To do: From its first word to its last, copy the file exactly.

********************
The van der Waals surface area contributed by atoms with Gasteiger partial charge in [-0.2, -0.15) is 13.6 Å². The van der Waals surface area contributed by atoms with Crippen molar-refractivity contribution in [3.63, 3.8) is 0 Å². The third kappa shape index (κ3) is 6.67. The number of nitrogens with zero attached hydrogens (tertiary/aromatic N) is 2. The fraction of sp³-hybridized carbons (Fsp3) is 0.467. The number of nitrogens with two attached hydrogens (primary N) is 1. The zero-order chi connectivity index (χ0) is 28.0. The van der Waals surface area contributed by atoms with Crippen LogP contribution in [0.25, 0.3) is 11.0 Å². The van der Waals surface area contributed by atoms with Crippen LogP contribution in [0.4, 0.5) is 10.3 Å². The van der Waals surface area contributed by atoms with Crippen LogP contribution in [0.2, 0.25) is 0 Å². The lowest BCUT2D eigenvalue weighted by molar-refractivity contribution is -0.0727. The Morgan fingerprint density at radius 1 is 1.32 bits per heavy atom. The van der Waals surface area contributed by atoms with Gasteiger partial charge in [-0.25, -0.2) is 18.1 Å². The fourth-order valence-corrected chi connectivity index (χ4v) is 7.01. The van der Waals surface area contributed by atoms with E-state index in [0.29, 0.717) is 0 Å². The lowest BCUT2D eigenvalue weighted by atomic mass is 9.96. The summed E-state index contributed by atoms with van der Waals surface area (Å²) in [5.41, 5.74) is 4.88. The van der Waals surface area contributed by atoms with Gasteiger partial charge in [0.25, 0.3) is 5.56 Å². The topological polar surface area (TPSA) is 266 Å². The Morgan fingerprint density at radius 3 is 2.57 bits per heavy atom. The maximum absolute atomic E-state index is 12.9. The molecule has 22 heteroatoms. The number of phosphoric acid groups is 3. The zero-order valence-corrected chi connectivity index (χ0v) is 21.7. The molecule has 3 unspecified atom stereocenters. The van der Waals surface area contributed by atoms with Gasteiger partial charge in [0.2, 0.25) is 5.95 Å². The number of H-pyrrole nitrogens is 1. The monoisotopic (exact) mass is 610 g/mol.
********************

The van der Waals surface area contributed by atoms with Gasteiger partial charge in [-0.2, -0.15) is 13.6 Å². The van der Waals surface area contributed by atoms with Crippen molar-refractivity contribution in [3.63, 3.8) is 0 Å². The third kappa shape index (κ3) is 6.67. The number of nitrogens with zero attached hydrogens (tertiary/aromatic N) is 2. The fraction of sp³-hybridized carbons (Fsp3) is 0.467. The number of nitrogens with two attached hydrogens (primary N) is 1. The zero-order chi connectivity index (χ0) is 28.0. The van der Waals surface area contributed by atoms with Crippen LogP contribution in [0.25, 0.3) is 11.0 Å². The van der Waals surface area contributed by atoms with Crippen LogP contribution in [0.4, 0.5) is 10.3 Å². The van der Waals surface area contributed by atoms with Crippen LogP contribution in [0.2, 0.25) is 0 Å². The lowest BCUT2D eigenvalue weighted by molar-refractivity contribution is -0.0727. The Morgan fingerprint density at radius 1 is 1.32 bits per heavy atom. The van der Waals surface area contributed by atoms with Gasteiger partial charge in [-0.25, -0.2) is 18.1 Å². The fourth-order valence-corrected chi connectivity index (χ4v) is 7.01. The van der Waals surface area contributed by atoms with E-state index in [0.29, 0.717) is 0 Å². The lowest BCUT2D eigenvalue weighted by atomic mass is 9.96. The summed E-state index contributed by atoms with van der Waals surface area (Å²) in [5.41, 5.74) is 4.88. The van der Waals surface area contributed by atoms with Gasteiger partial charge in [0.25, 0.3) is 5.56 Å². The topological polar surface area (TPSA) is 266 Å². The Morgan fingerprint density at radius 3 is 2.57 bits per heavy atom. The maximum absolute atomic E-state index is 12.9. The molecule has 22 heteroatoms. The number of phosphoric acid groups is 3. The zero-order valence-corrected chi connectivity index (χ0v) is 21.7. The molecule has 3 unspecified atom stereocenters. The van der Waals surface area contributed by atoms with Gasteiger partial charge in [0.2, 0.25) is 5.95 Å². The number of H-pyrrole nitrogens is 1. The monoisotopic (exact) mass is 610 g/mol.